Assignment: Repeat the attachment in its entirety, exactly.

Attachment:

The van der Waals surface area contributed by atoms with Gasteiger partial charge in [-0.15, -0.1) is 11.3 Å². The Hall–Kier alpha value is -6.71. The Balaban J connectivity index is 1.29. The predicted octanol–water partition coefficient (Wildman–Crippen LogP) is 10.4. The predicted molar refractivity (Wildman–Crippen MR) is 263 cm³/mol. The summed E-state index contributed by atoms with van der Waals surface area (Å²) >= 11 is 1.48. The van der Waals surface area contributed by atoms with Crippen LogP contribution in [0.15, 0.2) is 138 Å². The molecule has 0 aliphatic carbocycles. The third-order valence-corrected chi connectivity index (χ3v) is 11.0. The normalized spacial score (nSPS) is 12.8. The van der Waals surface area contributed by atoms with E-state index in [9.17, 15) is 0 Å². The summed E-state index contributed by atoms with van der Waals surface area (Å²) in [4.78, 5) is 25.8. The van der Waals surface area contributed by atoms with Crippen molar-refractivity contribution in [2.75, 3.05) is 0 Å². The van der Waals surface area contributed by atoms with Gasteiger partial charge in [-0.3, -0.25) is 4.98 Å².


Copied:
The van der Waals surface area contributed by atoms with Gasteiger partial charge in [-0.15, -0.1) is 11.3 Å². The Hall–Kier alpha value is -6.71. The Balaban J connectivity index is 1.29. The predicted octanol–water partition coefficient (Wildman–Crippen LogP) is 10.4. The predicted molar refractivity (Wildman–Crippen MR) is 263 cm³/mol. The summed E-state index contributed by atoms with van der Waals surface area (Å²) >= 11 is 1.48. The van der Waals surface area contributed by atoms with Crippen LogP contribution in [0.15, 0.2) is 138 Å². The molecule has 0 aliphatic carbocycles. The third-order valence-corrected chi connectivity index (χ3v) is 11.0. The normalized spacial score (nSPS) is 12.8. The van der Waals surface area contributed by atoms with E-state index in [9.17, 15) is 0 Å². The summed E-state index contributed by atoms with van der Waals surface area (Å²) in [4.78, 5) is 25.8. The van der Waals surface area contributed by atoms with Crippen molar-refractivity contribution in [2.75, 3.05) is 0 Å². The van der Waals surface area contributed by atoms with Gasteiger partial charge in [-0.3, -0.25) is 4.98 Å².